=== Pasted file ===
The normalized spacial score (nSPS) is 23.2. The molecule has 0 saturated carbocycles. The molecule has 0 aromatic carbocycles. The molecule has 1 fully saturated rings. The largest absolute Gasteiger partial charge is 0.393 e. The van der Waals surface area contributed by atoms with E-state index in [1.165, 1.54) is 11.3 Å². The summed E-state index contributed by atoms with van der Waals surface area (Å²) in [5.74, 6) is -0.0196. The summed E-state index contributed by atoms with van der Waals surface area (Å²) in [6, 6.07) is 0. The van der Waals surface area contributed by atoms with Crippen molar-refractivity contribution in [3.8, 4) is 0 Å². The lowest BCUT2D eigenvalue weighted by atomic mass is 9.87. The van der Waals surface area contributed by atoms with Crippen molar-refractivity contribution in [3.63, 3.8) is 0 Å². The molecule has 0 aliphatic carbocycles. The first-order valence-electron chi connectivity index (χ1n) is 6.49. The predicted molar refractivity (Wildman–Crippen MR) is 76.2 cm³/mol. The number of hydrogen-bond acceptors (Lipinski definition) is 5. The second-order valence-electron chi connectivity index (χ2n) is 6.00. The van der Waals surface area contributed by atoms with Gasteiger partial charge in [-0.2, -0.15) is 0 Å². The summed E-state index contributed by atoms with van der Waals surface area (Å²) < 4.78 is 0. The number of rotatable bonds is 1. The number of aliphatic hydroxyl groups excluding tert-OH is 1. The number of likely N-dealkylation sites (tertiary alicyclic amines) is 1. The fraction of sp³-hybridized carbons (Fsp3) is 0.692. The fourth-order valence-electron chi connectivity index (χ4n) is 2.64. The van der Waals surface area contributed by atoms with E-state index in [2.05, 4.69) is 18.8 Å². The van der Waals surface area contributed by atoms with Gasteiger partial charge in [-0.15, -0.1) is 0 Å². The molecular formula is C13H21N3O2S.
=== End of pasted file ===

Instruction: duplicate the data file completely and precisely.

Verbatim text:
The normalized spacial score (nSPS) is 23.2. The molecule has 0 saturated carbocycles. The molecule has 0 aromatic carbocycles. The molecule has 1 fully saturated rings. The largest absolute Gasteiger partial charge is 0.393 e. The van der Waals surface area contributed by atoms with E-state index in [1.165, 1.54) is 11.3 Å². The summed E-state index contributed by atoms with van der Waals surface area (Å²) in [5.74, 6) is -0.0196. The summed E-state index contributed by atoms with van der Waals surface area (Å²) in [6, 6.07) is 0. The van der Waals surface area contributed by atoms with Crippen molar-refractivity contribution in [3.8, 4) is 0 Å². The lowest BCUT2D eigenvalue weighted by atomic mass is 9.87. The van der Waals surface area contributed by atoms with Crippen molar-refractivity contribution in [3.63, 3.8) is 0 Å². The molecule has 0 aliphatic carbocycles. The first-order valence-electron chi connectivity index (χ1n) is 6.49. The predicted molar refractivity (Wildman–Crippen MR) is 76.2 cm³/mol. The number of hydrogen-bond acceptors (Lipinski definition) is 5. The second-order valence-electron chi connectivity index (χ2n) is 6.00. The van der Waals surface area contributed by atoms with Gasteiger partial charge in [-0.2, -0.15) is 0 Å². The summed E-state index contributed by atoms with van der Waals surface area (Å²) < 4.78 is 0. The number of rotatable bonds is 1. The number of aliphatic hydroxyl groups excluding tert-OH is 1. The number of likely N-dealkylation sites (tertiary alicyclic amines) is 1. The fraction of sp³-hybridized carbons (Fsp3) is 0.692. The fourth-order valence-electron chi connectivity index (χ4n) is 2.64. The van der Waals surface area contributed by atoms with E-state index in [2.05, 4.69) is 18.8 Å². The van der Waals surface area contributed by atoms with Gasteiger partial charge in [-0.15, -0.1) is 0 Å². The molecular formula is C13H21N3O2S.